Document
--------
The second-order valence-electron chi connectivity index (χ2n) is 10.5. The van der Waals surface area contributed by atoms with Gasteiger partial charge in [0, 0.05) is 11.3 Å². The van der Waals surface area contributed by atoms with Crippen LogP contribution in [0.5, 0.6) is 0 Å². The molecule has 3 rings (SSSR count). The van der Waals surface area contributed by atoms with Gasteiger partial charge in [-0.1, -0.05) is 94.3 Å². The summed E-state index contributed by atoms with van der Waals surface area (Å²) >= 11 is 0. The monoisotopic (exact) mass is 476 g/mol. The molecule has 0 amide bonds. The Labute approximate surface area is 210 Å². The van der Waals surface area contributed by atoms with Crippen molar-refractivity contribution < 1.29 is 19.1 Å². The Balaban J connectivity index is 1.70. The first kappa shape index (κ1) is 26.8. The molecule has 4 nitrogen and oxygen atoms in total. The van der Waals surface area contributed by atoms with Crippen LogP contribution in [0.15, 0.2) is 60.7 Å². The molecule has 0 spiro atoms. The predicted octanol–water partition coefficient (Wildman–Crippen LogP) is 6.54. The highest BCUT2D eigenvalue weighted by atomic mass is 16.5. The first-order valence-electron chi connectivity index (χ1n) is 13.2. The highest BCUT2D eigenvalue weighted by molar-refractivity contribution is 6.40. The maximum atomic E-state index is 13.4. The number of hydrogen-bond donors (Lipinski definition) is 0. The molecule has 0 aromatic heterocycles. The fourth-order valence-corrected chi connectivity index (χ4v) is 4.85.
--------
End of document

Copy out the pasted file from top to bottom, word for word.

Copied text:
The second-order valence-electron chi connectivity index (χ2n) is 10.5. The van der Waals surface area contributed by atoms with Gasteiger partial charge in [0, 0.05) is 11.3 Å². The van der Waals surface area contributed by atoms with Crippen LogP contribution in [0.5, 0.6) is 0 Å². The molecule has 3 rings (SSSR count). The van der Waals surface area contributed by atoms with Gasteiger partial charge in [-0.1, -0.05) is 94.3 Å². The summed E-state index contributed by atoms with van der Waals surface area (Å²) >= 11 is 0. The monoisotopic (exact) mass is 476 g/mol. The molecule has 0 amide bonds. The Labute approximate surface area is 210 Å². The van der Waals surface area contributed by atoms with Crippen molar-refractivity contribution < 1.29 is 19.1 Å². The Balaban J connectivity index is 1.70. The first kappa shape index (κ1) is 26.8. The molecule has 4 nitrogen and oxygen atoms in total. The van der Waals surface area contributed by atoms with Crippen LogP contribution in [0.15, 0.2) is 60.7 Å². The molecule has 0 spiro atoms. The predicted octanol–water partition coefficient (Wildman–Crippen LogP) is 6.54. The highest BCUT2D eigenvalue weighted by atomic mass is 16.5. The first-order valence-electron chi connectivity index (χ1n) is 13.2. The highest BCUT2D eigenvalue weighted by molar-refractivity contribution is 6.40. The maximum atomic E-state index is 13.4. The number of hydrogen-bond donors (Lipinski definition) is 0. The molecule has 0 aromatic heterocycles. The fourth-order valence-corrected chi connectivity index (χ4v) is 4.85.